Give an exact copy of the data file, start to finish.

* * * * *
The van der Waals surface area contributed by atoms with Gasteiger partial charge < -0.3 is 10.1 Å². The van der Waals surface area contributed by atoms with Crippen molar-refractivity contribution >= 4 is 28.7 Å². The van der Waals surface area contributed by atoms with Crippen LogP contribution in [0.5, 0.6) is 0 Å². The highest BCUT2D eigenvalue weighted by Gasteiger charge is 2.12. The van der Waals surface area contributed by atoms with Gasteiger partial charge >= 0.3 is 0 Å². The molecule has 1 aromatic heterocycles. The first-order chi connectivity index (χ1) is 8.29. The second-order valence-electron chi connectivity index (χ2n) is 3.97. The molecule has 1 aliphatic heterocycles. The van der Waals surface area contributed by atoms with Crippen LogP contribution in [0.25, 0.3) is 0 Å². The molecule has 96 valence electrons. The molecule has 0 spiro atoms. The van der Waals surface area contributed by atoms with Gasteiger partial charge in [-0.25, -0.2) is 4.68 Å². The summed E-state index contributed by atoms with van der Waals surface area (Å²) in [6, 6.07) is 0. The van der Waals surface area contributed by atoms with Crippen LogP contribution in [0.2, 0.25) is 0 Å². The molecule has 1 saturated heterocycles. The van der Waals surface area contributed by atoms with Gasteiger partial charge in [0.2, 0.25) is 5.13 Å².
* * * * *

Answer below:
The van der Waals surface area contributed by atoms with Gasteiger partial charge < -0.3 is 10.1 Å². The van der Waals surface area contributed by atoms with Crippen molar-refractivity contribution >= 4 is 28.7 Å². The van der Waals surface area contributed by atoms with Crippen LogP contribution in [0.5, 0.6) is 0 Å². The highest BCUT2D eigenvalue weighted by Gasteiger charge is 2.12. The van der Waals surface area contributed by atoms with Gasteiger partial charge >= 0.3 is 0 Å². The molecule has 1 aromatic heterocycles. The first-order chi connectivity index (χ1) is 8.29. The second-order valence-electron chi connectivity index (χ2n) is 3.97. The molecule has 1 aliphatic heterocycles. The van der Waals surface area contributed by atoms with Crippen LogP contribution in [0.25, 0.3) is 0 Å². The molecule has 96 valence electrons. The molecule has 0 spiro atoms. The van der Waals surface area contributed by atoms with Gasteiger partial charge in [-0.25, -0.2) is 4.68 Å². The summed E-state index contributed by atoms with van der Waals surface area (Å²) in [6, 6.07) is 0. The van der Waals surface area contributed by atoms with Crippen LogP contribution in [0.2, 0.25) is 0 Å². The molecule has 1 saturated heterocycles. The van der Waals surface area contributed by atoms with Gasteiger partial charge in [0.2, 0.25) is 5.13 Å².